A monocoque chassis. Carbon-ceramic brakes. A titanium exhaust with a ceramic coating. A 1,200-horsepower V-12 engine. Sounds like the recipe for a new hypercar, right? Except it's not. Those are just a few of the features found on the new Engler V12, a quad bike that sounds better poised to compete with a Bugatti than a Honda TRX250X ATV.

Engler Automotive will disclose specific details about the engine within a year, but we know it’ll make 700-800 naturally aspirated horsepower in its least potent setup, a bit less than the new Ferrari 12Cilindri. The top-tier version of the upgraded V-12 engine produces 1,200 horsepower and 885 pound-feet of torque, and the company claims it’ll meet the strictest emissions regulations, including California’s.

Gallery: Engler V12 Quad

The Engler V12 has an in-house designed eight-speed dual-clutch transmission built in collaboration with Technical University, Faculty of Mechanical Engineering, in Kosice, Slovakia. It weighs just 66 pounds, a fraction of its 2,645-lbs curb weight. The Engler has 20-inch magnesium forged wheels wrapped in Michelin Pilot Sport Cup 2 tires, and it all mounts to the chassis with titanium suspension bits and proprietary shock absorbers.

The quad fits two riders on its supple leather seats, upholstered in the same material as Hermès’s bags. Engler makes the seat specific to the client. It has two touchscreen displays—one for vehicle telematics and another for the Apple CarPlay-enabled infotainment system.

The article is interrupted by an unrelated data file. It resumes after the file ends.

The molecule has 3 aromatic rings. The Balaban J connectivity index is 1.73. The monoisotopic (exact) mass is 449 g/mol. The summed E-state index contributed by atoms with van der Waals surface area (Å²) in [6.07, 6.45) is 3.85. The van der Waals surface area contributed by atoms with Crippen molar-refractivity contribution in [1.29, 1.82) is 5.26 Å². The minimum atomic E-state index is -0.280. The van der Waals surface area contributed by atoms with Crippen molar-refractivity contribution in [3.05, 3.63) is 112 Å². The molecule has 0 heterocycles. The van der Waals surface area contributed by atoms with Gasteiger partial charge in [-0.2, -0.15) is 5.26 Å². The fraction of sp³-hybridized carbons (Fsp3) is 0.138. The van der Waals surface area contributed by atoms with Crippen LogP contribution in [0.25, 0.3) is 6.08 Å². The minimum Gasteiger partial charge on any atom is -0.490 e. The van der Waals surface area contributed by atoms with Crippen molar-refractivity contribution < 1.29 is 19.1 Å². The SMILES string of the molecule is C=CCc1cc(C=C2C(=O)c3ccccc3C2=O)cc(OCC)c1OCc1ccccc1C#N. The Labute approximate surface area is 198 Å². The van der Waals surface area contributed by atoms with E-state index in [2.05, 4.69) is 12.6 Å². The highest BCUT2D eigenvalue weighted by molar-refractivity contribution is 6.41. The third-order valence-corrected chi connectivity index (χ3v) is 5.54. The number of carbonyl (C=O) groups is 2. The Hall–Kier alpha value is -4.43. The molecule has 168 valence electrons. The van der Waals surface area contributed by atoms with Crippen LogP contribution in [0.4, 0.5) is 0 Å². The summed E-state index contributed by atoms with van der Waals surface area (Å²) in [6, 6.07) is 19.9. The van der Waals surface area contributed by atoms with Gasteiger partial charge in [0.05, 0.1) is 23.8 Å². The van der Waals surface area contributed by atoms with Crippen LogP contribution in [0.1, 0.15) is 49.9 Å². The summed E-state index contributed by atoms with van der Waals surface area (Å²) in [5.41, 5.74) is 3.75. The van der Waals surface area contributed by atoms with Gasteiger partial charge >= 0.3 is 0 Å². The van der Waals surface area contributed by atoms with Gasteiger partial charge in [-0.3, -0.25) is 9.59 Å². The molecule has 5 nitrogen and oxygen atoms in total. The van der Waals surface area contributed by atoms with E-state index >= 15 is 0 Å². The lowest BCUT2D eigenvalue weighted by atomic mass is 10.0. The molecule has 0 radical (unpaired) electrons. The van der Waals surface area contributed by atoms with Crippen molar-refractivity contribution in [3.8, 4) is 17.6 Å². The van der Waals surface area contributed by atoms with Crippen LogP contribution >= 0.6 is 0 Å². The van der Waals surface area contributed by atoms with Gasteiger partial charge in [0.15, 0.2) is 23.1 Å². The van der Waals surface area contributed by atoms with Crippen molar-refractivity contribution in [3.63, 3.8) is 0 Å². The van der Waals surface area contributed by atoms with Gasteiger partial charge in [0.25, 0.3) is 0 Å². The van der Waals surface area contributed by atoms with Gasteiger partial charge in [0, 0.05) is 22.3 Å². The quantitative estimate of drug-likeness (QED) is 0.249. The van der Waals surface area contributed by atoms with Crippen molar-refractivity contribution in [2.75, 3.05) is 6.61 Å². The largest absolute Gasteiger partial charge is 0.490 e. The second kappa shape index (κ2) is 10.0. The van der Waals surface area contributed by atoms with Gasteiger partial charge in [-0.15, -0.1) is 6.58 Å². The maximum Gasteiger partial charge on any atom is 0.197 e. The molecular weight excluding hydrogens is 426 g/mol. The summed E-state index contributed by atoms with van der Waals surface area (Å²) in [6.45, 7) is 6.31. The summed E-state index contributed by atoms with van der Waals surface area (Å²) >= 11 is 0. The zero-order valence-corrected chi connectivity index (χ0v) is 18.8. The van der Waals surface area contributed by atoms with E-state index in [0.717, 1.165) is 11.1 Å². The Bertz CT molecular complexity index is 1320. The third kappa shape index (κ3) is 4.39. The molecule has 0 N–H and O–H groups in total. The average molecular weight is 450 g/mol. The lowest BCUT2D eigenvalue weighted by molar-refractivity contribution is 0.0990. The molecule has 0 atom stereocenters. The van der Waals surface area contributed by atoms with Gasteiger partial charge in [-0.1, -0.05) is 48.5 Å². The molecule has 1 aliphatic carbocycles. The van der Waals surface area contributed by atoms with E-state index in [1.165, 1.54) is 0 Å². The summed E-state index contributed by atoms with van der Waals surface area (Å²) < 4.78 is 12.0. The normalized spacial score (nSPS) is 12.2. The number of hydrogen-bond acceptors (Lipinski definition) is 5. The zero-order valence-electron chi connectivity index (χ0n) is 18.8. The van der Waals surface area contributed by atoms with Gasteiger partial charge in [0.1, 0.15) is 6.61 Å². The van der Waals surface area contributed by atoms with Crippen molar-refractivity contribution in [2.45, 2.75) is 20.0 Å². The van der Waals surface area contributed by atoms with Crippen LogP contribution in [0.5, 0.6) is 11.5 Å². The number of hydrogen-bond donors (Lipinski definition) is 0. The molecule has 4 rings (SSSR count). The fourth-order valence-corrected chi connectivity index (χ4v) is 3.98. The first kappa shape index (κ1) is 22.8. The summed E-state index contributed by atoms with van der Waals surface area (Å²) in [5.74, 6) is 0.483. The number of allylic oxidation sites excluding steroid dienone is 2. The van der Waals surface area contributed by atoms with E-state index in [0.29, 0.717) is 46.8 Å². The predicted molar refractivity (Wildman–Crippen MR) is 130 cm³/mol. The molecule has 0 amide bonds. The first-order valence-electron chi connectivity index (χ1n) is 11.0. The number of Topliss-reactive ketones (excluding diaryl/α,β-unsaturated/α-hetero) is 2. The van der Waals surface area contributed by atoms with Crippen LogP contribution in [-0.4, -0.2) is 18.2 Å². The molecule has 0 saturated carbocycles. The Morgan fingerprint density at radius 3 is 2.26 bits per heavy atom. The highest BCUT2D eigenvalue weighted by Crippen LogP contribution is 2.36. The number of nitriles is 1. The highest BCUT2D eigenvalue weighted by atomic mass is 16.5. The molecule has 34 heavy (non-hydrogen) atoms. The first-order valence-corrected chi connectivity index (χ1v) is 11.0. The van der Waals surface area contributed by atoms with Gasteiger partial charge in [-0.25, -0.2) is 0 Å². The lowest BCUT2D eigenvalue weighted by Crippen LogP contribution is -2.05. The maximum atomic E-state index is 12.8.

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Engler designed the V12 without any pedals, putting all of the vehicle controls on the steering bar. Its height-adjustable windshield works in sync with the active aerodynamics hidden in the bodywork. There are also no seatbelts—though if you were to get in a crash, getting ejected might be safer than staying on the quad, as there's no bodywork between you and open air.

Engler Automotive builds just 10 cars a year, but it has plans to increase that number with the introduction of this quad. The company is currently testing the V12 on the track before it hits public streets for testing in traffic.

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